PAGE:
Blake Snell Leaves Them Wanting More

The first pitch Blake Snell ever threw as an American League All-Star ended up in the left-field bleachers. I assume he had other plans.

That this might, for some, represent an enduring image of Snell’s All-Star experience is a bit of a shame, because most of the pitches he threw last Tuesday night were actually pretty good. In his first inning of work, he got Javy Báez to reach out on a letter-high fastball and bounce the ball back to the mound; he walked Paul Goldschmidt on a borderline 3-2 fastball; he struck out Nolan Arenado with a gorgeous curveball on the fourth pitch of the sequence; and he retired Freddie Freeman via ground out. In his second inning, he struck out Matt Kemp and Bryce Harper consecutively before losing Nick Markakis, of all people, on a 3-1 fastball that missed badly. He was pulled after that in favor of Joe Jiménez. All in all, though, not bad for a 25-year-old.

In fact, of the 39 pitches Snell threw on Tuesday, just one — the one Willson Contreras deposited into the left-field seats — was hit in the air at all. The rest were either taken or, in the cases of Báez and Freeman, hit into the ground. I want to fixate on this for a moment because I think it’s at least somewhat relevant to Snell’s breakout 2018, in which he’s finally managed to pitch ahead of his peripherals (and up to his potential) to the tune of a nifty 2.27 ERA in 119 big-league innings. After long being part of the future for Tampa Bay, Snell is now firmly part of the club’s present and has established himself — albeit tenuously, for the moment — a place among the top-25 or -30 starters in the game. But how?

The first reason appears to be rather straightforward: Snell, who’s always been tall and skinny, has more recently become tall and skinny and strong. That’s largely the product of a 23-year-old becoming a 25-year-old. In any case, it’s given him quite a bit more zip not only on his fastball but his secondary pitches as well:

So that’s thing number one: the velocity Snell was hitting at the end of last season, which was then a career-high, is now his norm. Velocity isn’t everything, of course — the pitch Contreras hit a long way was a 97.8 mph fastball — but it sure can help your stuff and sequencing play up, especially on the days during which, uh, you just don’t got it. Snell has been working on his conditioning, and it’s paid off for him.

Thing number two is a little more complicated and concerns Snell’s improved ability to adjust his game to the situation, especially with runners on base. As Michael Baumann noted for The Ringer  last month:

Snell has thrown 423 fastballs to right-handed batters this year, not counting pitches that have ended a plate appearance. Snell has followed those up with 107 change-ups, 100 curveballs, 39 sliders, and 177 fastballs. Even if a hitter sits on another fastball, the most common follow-up pitch, he’s got a nearly 60 percent chance of guessing wrong—and almost falling over swinging and missing.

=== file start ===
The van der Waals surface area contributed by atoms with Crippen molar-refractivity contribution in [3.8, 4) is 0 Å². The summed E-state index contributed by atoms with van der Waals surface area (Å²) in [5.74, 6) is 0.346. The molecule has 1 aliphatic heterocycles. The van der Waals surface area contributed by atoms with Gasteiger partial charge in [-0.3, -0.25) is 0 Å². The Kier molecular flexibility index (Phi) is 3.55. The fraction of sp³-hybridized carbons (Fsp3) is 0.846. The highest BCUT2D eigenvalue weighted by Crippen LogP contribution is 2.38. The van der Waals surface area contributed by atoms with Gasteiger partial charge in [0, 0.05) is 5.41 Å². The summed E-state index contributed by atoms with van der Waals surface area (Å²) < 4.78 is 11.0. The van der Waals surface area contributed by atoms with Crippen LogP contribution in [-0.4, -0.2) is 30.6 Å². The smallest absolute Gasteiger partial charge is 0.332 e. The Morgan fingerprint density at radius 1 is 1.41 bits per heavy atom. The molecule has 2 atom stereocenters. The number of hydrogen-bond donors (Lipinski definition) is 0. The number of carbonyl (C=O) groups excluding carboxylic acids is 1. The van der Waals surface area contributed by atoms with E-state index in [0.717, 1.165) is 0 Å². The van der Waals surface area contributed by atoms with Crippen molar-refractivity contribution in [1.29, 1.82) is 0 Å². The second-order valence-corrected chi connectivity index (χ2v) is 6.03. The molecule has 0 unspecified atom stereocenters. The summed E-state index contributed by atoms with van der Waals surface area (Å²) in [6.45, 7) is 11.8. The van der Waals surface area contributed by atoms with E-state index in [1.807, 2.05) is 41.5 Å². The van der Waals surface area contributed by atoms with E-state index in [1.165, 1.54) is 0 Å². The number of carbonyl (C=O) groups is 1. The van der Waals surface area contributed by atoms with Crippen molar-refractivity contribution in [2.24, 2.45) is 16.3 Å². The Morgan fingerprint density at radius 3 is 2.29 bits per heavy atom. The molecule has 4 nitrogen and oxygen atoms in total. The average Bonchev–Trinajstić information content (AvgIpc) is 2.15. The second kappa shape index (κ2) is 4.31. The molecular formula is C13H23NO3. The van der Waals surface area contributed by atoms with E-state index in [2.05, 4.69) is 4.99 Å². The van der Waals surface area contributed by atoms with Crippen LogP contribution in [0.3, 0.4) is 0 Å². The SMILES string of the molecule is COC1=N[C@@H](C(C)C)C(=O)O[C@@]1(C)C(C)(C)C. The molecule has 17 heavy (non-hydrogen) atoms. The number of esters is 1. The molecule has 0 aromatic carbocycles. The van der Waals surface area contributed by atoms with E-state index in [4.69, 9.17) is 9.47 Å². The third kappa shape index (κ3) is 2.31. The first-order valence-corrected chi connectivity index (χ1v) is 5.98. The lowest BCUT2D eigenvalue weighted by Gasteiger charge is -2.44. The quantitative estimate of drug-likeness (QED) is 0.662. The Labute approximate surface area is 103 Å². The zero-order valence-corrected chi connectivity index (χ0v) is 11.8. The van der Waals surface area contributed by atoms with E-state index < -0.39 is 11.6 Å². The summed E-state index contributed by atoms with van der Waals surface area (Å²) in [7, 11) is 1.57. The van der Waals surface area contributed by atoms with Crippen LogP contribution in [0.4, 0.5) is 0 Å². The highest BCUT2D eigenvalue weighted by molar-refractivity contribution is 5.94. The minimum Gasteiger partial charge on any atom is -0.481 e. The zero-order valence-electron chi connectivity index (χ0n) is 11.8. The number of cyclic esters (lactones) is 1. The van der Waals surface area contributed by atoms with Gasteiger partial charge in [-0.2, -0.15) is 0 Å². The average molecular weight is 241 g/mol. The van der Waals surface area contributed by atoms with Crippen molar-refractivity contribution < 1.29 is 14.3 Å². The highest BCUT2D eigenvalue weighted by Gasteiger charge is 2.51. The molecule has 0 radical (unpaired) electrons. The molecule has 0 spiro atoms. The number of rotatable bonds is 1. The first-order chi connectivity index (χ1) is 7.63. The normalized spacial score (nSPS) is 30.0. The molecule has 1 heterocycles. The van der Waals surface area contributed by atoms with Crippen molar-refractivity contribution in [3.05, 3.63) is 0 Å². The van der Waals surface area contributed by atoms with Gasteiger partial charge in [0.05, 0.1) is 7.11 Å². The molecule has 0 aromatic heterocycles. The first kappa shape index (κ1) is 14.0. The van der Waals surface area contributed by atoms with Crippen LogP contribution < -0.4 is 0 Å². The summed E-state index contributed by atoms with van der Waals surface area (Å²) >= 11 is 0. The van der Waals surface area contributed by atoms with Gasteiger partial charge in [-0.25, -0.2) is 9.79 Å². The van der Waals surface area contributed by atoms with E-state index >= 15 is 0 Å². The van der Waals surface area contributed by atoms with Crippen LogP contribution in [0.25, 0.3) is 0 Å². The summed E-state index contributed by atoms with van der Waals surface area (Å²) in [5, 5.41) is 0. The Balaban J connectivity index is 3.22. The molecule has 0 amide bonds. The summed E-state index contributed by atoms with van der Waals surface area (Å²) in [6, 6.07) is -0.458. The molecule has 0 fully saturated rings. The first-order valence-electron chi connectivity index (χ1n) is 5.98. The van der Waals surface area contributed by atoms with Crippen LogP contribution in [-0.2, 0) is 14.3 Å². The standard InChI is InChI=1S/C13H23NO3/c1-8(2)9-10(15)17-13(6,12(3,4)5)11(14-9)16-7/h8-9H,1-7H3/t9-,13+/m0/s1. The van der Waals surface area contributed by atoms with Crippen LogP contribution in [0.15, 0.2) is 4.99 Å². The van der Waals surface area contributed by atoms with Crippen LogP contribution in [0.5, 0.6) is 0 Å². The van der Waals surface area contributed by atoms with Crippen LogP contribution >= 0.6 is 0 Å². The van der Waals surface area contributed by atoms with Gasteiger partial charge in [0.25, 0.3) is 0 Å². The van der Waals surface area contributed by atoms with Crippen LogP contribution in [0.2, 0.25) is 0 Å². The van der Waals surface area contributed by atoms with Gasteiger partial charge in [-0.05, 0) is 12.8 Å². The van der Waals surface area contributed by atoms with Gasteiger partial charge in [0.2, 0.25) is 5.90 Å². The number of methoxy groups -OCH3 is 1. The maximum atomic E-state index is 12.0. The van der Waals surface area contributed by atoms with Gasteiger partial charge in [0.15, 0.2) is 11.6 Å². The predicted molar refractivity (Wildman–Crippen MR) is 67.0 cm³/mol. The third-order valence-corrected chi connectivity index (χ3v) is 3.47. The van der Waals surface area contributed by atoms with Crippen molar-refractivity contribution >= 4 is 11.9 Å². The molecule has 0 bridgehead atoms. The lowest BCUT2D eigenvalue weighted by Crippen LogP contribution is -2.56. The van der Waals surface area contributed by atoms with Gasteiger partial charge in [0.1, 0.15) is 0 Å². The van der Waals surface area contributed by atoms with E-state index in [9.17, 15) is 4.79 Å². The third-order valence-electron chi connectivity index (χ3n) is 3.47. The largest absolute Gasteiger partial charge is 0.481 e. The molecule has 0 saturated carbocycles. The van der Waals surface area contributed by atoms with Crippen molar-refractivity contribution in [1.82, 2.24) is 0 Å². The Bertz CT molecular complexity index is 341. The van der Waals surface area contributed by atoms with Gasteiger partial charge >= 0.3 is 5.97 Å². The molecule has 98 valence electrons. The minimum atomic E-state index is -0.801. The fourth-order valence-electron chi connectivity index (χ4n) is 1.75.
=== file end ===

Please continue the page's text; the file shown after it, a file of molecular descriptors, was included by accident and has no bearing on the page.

That kind of unpredictability is facilitated by Snell’s improved command of four plus pitches, of course, but it’s also driven by the young man’s newfound willingness to get out of his own comfort zone and adapt on the fly to whatever situation presents itself. He’s not pitching by number any more. Consider for example the following chart:

Blake Snell Goes to Ground
Situation 2016-7 GB/FB 2018 GB/FB
Bases Empty 1.0 1.1
Runners On 1.0 1.3
Runners in Scoring 1.2 1.7

For the first two years of Snell’s career, he was pretty much the same pitcher with the bases empty as he was with runners in scoring position — in other words, he had a plan in his head, and he executed that plan the same regardless of the situation in which he found himself. This year, not so much. With runners on base or (especially) in scoring position, Snell suddenly becomes dramatically more likely to generate a ground ball than he would otherwise.

That approach has led to a few more walks in those situations, yes (12% with runners in scoring position versus 9% of the time with the bases empty), but that’s presumably a price Snell is willing to pay to keep the ball out of the air and therefore out of the bleachers. Learning to compromise is a sign of maturity in baseball as in life. In his third season Snell has gotten much better at understanding the range of options available to him in any given pitching situation and then executing on the pitch he feels is most appropriate to the moment. The result is that Blake Snell now has, at 86.3%, the highest strand rate in the major leagues.

One needn’t go any further than the All-Star Game to see an example of the change in Snell’s approach. After conceding the home run to Contreras, Snell retired Báez and Arenado but walked Goldschmidt. With a runner on, Snell appeared intent on pounding the low and outside portion of the zone.



The result here — as it has been throughout much of the season with runners on base — was a weak ground ball and the end of the National League’s threat. As with most other teams he’s faced this year, Snell left his opponent wanting more.

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Rian Watt is a contributor to FanGraphs based in Seattle. His work has appeared at Vice, Baseball Prospectus, The Athletic, FiveThirtyEight, and some other places too. By day, he works with communities around the world to end homelessness.

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“and his official team photo resembles what Jay Baruchel’s mugshot might’ve looked like if he’d been caught shoplifting candy from a Blockbuster circa 2001.” – The Ringer